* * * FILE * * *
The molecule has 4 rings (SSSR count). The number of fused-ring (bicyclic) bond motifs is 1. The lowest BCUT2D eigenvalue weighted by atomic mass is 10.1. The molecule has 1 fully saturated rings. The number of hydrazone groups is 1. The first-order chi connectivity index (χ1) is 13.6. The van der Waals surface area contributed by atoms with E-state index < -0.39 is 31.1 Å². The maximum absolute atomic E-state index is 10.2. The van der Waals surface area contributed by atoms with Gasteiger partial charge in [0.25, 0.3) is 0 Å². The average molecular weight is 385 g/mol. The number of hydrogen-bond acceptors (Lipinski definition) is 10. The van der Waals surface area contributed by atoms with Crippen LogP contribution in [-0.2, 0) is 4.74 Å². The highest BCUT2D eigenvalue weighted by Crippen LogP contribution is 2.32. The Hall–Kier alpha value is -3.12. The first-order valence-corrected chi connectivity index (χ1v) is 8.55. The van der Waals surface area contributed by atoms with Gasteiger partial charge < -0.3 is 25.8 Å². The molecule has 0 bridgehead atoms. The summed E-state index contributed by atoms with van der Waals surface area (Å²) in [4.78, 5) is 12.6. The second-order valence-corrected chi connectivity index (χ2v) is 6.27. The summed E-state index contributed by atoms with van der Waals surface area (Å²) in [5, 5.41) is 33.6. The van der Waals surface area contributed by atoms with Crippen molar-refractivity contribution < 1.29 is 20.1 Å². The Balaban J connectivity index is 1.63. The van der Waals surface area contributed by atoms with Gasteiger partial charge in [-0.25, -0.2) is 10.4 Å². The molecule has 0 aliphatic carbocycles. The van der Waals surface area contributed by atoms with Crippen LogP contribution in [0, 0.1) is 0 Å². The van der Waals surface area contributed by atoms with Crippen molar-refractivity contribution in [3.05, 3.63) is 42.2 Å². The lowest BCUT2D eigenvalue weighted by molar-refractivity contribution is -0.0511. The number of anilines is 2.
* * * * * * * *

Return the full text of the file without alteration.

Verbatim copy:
The molecule has 4 rings (SSSR count). The number of fused-ring (bicyclic) bond motifs is 1. The lowest BCUT2D eigenvalue weighted by atomic mass is 10.1. The molecule has 1 fully saturated rings. The number of hydrazone groups is 1. The first-order chi connectivity index (χ1) is 13.6. The van der Waals surface area contributed by atoms with E-state index < -0.39 is 31.1 Å². The maximum absolute atomic E-state index is 10.2. The van der Waals surface area contributed by atoms with Gasteiger partial charge in [0.25, 0.3) is 0 Å². The average molecular weight is 385 g/mol. The number of hydrogen-bond acceptors (Lipinski definition) is 10. The van der Waals surface area contributed by atoms with Crippen LogP contribution in [-0.2, 0) is 4.74 Å². The highest BCUT2D eigenvalue weighted by Crippen LogP contribution is 2.32. The Hall–Kier alpha value is -3.12. The first-order valence-corrected chi connectivity index (χ1v) is 8.55. The van der Waals surface area contributed by atoms with Gasteiger partial charge < -0.3 is 25.8 Å². The molecule has 0 bridgehead atoms. The summed E-state index contributed by atoms with van der Waals surface area (Å²) in [4.78, 5) is 12.6. The second-order valence-corrected chi connectivity index (χ2v) is 6.27. The summed E-state index contributed by atoms with van der Waals surface area (Å²) in [5, 5.41) is 33.6. The van der Waals surface area contributed by atoms with Crippen molar-refractivity contribution < 1.29 is 20.1 Å². The Balaban J connectivity index is 1.63. The van der Waals surface area contributed by atoms with Gasteiger partial charge in [-0.25, -0.2) is 10.4 Å². The molecule has 0 aliphatic carbocycles. The van der Waals surface area contributed by atoms with Crippen LogP contribution in [0, 0.1) is 0 Å². The van der Waals surface area contributed by atoms with Crippen molar-refractivity contribution in [3.05, 3.63) is 42.2 Å². The lowest BCUT2D eigenvalue weighted by molar-refractivity contribution is -0.0511. The number of anilines is 2.